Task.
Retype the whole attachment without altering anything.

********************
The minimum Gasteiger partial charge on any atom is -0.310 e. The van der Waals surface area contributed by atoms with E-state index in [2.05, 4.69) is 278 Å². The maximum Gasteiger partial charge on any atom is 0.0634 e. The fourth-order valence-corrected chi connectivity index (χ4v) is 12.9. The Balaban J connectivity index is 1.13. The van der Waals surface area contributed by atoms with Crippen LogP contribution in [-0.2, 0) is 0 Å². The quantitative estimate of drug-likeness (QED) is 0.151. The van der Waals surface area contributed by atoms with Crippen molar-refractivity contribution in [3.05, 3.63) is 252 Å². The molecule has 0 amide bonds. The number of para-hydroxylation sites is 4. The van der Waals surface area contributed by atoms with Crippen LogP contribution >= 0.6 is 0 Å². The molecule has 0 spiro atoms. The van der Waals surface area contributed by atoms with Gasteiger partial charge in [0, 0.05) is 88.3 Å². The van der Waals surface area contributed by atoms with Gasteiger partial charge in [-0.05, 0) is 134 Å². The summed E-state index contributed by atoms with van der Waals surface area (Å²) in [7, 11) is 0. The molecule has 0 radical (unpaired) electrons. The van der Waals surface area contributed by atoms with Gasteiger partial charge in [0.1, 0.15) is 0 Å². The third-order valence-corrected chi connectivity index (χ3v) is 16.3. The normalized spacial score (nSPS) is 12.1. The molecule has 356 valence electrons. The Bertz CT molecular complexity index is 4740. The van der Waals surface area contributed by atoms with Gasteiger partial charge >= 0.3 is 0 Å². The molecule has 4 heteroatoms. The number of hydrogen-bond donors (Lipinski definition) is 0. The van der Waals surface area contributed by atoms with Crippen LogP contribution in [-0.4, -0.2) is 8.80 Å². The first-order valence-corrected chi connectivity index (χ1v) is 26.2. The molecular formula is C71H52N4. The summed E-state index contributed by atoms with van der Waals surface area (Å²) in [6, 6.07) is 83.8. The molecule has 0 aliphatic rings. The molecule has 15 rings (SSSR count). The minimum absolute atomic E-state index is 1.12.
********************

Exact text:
The minimum Gasteiger partial charge on any atom is -0.310 e. The van der Waals surface area contributed by atoms with E-state index in [2.05, 4.69) is 278 Å². The maximum Gasteiger partial charge on any atom is 0.0634 e. The fourth-order valence-corrected chi connectivity index (χ4v) is 12.9. The Balaban J connectivity index is 1.13. The van der Waals surface area contributed by atoms with Crippen LogP contribution in [-0.2, 0) is 0 Å². The quantitative estimate of drug-likeness (QED) is 0.151. The van der Waals surface area contributed by atoms with Crippen molar-refractivity contribution in [3.05, 3.63) is 252 Å². The molecule has 0 amide bonds. The number of para-hydroxylation sites is 4. The van der Waals surface area contributed by atoms with Crippen LogP contribution >= 0.6 is 0 Å². The molecule has 0 spiro atoms. The van der Waals surface area contributed by atoms with Gasteiger partial charge in [0, 0.05) is 88.3 Å². The van der Waals surface area contributed by atoms with Gasteiger partial charge in [-0.05, 0) is 134 Å². The summed E-state index contributed by atoms with van der Waals surface area (Å²) in [7, 11) is 0. The molecule has 0 radical (unpaired) electrons. The van der Waals surface area contributed by atoms with Gasteiger partial charge in [0.1, 0.15) is 0 Å². The third-order valence-corrected chi connectivity index (χ3v) is 16.3. The normalized spacial score (nSPS) is 12.1. The molecule has 356 valence electrons. The Bertz CT molecular complexity index is 4740. The van der Waals surface area contributed by atoms with Gasteiger partial charge >= 0.3 is 0 Å². The molecule has 4 heteroatoms. The number of hydrogen-bond donors (Lipinski definition) is 0. The van der Waals surface area contributed by atoms with Crippen LogP contribution in [-0.4, -0.2) is 8.80 Å². The first-order valence-corrected chi connectivity index (χ1v) is 26.2. The molecular formula is C71H52N4. The summed E-state index contributed by atoms with van der Waals surface area (Å²) in [6, 6.07) is 83.8. The molecule has 0 aliphatic rings. The molecule has 15 rings (SSSR count). The minimum absolute atomic E-state index is 1.12.